This man page serves as a brief introduction to the GNU implementation of the Standard C++ Library. For a better introduction and more complete documentation, see the libstdc++ homepage listed at the end.
All standard library entities are declared within namespace std and have manual entries beginning with "std::". For example, to see documentation of the template class std::vector one would use "man std::vector". Some entities do not have a separate man page; for those see the main listing in "man Namespace_std".
All the man pages are automatically generated by Doxygen. For more information on this tool, see the HTML counterpart to these man pages.
Some man pages do not correspond to individual classes or functions. Rather they describe categories of the Standard Library. (For a more thorough introduction to the various categories, consult a text such as Josuttis' or Austern's.) These category pages are:
|Namespace_std||A listing of the contents of std::.|
|Namespace___gnu_cxx||A listing of the contents of __gnu_cxx::.|
|Containers||An introduction to container classes.|
|Iterator_types||Programatically distinguishing iterators/pointers.|
|Intro_functors||An introduction to function objects, or functors.|
|Arithmetic_functors||Functors for basic math.|
|Binder_functors||Functors which "remember" an argument.|
|Comparison_functors||Functors wrapping built-in comparisons.|
|Func_ptr_functors||Functors for use with pointers to functions.|
|Logical_functors||Functors wrapping the Boolean operations.|
|Member_ptr_functor||Functors for use with pointers to members.|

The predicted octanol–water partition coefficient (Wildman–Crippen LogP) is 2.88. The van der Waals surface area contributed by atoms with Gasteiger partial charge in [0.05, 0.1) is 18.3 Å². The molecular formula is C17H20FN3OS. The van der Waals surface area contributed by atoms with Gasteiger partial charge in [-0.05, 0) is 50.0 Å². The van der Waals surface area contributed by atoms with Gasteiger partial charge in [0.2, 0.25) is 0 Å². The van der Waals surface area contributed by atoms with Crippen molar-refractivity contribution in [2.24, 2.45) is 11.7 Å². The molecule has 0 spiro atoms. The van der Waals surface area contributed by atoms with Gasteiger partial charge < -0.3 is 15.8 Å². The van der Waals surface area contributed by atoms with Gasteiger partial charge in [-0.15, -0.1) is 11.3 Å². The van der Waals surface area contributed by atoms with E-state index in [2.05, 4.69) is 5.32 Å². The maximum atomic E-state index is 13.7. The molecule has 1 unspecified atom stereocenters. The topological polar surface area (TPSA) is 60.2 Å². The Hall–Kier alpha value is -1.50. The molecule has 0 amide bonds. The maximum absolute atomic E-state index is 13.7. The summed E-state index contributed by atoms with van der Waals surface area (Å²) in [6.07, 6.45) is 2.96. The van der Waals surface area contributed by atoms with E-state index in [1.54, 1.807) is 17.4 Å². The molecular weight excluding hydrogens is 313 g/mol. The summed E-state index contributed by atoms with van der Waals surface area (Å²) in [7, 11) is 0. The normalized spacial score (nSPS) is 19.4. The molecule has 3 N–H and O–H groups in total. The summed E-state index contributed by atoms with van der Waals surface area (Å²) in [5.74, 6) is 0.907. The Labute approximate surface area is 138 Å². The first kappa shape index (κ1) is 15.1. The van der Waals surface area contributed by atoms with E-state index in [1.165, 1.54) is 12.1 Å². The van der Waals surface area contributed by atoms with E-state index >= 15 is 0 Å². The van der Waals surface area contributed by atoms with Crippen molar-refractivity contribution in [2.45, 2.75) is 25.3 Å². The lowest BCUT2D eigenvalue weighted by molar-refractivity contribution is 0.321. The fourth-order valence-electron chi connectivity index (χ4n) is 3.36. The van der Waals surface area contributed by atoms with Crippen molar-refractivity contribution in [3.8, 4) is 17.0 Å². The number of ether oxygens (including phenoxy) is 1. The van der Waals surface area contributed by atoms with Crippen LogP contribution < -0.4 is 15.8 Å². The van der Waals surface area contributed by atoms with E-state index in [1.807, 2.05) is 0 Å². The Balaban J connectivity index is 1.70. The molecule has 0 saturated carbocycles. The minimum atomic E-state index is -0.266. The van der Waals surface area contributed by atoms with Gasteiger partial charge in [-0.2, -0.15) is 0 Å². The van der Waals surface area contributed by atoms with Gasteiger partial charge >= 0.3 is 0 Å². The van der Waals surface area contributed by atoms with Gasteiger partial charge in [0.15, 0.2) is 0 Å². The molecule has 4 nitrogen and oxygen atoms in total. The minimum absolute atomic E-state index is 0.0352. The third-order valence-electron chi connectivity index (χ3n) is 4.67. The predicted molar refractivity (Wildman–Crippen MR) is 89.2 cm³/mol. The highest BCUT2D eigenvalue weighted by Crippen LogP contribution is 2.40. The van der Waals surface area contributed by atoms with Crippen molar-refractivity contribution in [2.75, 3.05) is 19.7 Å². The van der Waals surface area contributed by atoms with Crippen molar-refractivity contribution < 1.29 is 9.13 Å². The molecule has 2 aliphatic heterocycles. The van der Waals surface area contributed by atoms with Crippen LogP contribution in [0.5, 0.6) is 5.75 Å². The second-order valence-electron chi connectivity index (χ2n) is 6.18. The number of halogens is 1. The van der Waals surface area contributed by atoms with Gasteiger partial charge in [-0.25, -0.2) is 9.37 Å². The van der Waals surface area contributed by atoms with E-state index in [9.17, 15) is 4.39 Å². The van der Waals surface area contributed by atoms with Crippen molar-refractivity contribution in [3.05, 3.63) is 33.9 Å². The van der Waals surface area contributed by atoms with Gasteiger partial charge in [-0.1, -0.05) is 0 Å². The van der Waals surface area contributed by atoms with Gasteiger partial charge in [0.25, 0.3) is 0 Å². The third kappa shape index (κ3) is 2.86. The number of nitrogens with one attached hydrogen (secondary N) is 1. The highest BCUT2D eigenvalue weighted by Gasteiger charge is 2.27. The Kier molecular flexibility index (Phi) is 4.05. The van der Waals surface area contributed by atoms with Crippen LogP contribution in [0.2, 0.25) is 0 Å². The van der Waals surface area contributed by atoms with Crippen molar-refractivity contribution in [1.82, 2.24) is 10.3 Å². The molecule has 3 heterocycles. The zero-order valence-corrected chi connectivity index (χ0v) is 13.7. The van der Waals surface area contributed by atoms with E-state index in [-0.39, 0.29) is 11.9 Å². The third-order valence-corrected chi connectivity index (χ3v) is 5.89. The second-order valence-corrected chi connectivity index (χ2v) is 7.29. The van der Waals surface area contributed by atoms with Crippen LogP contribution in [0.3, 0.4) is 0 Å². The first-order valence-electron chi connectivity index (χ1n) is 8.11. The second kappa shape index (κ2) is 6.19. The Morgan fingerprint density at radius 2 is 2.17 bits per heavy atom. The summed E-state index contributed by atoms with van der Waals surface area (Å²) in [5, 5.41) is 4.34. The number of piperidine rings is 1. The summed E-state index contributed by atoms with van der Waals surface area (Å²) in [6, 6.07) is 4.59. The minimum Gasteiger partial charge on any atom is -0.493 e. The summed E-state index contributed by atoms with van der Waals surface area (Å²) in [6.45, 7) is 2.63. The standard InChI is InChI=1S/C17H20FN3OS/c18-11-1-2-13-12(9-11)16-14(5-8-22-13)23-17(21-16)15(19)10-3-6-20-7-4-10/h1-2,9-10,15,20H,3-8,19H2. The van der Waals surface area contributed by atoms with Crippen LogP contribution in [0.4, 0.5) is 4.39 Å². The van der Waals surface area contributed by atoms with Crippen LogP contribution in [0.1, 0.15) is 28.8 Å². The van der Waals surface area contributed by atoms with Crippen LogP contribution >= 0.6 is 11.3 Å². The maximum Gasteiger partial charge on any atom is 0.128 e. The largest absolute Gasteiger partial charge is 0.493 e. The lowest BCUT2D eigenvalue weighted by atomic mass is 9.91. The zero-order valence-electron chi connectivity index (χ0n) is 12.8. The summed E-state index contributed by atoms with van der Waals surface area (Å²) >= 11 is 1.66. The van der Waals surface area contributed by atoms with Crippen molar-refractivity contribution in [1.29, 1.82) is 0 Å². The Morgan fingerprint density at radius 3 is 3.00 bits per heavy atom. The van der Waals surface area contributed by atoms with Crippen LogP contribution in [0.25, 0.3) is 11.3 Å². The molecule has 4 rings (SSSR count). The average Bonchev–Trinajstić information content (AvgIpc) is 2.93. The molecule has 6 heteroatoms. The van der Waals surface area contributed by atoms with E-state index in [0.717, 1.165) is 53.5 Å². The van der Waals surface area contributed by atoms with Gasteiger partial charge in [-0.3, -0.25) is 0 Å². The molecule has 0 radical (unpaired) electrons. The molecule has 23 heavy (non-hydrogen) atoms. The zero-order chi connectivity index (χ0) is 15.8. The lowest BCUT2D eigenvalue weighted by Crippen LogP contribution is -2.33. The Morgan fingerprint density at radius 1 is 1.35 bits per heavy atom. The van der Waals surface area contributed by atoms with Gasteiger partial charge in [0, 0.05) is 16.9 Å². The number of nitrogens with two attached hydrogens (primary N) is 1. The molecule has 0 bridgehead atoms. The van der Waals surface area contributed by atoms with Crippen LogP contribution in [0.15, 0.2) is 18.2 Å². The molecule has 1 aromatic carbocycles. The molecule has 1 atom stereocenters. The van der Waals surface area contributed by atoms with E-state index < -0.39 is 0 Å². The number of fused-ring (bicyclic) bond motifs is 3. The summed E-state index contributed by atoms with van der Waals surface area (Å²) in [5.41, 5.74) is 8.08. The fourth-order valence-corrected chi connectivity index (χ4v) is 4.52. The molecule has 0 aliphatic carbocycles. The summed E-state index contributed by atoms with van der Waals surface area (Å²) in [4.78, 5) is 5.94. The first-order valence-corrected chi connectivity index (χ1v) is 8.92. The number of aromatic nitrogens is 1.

|Negation_functors||Functors which negate their contents.|
|SGIextensions||A list of the extensions from the SGI STL subset.|
The HTML documentation typically goes into much more depth.
These headers will be found automatically, unless you instruct the compiler otherwise.
|<algorithm> <csignal> <iomanip> <ostream>|
|<bitset> <cstdarg> <ios> <queue>|
|<cassert> <cstddef> <iosfwd> <set>|
|<cctype> <cstdio> <iostream> <sstream>|
|<cerrno> <cstdlib> <istream> <stack>|
|<cfloat> <cstring> <iterator> <stdexcept>|
|<ciso>646 <ctime> <limits> <streambuf>|
|<climits> <cwchar> <list> <string>|
|<clocale> <cwctype> <locale> <utility>|
|<cmath> <deque> <map> <valarray>|
|<complex> <fstream> <memory> <vector>|
|<csetjmp> <functional> <numeric>|
For GCC 3.0 these headers will be found automatically, unless you instruct the compiler otherwise. You should not depend on this, instead you should read FAQ 5.4 and use a backward/ prefix.
These headers will only be found automatically if you include the leading ext/ in the name. Otherwise you need to read FAQ 5.4.
The library implementation in static archive form. If you did not configure libstdc++ to use shared libraries, this will always be used. Otherwise it will only be used if the user requests it.
This library contains C++ language support routines. Usually you will never need to know about it, but it can be useful. See FAQ 2.5.
The library implementation in shared object form. This will be used in preference to the static archive form by default. N will be a number equal to or greater than 3. If N is in the 2.x series, then you are looking at the old libstdc++-v2 library, which we do not maintain.
These are Libtool library files, and should only be used when working with that tool.
Almost conforming to International Standard ISO/IEC 14882:1998(E), Programming Languages --- C++ (aka the C++ standard), in addition to corrections proposed by the Library Working Group, JTC1/SC22/WG21.
http://gcc.gnu.org/libstdc++/ for the Frequently Asked Questions, online documentation, and much, much more!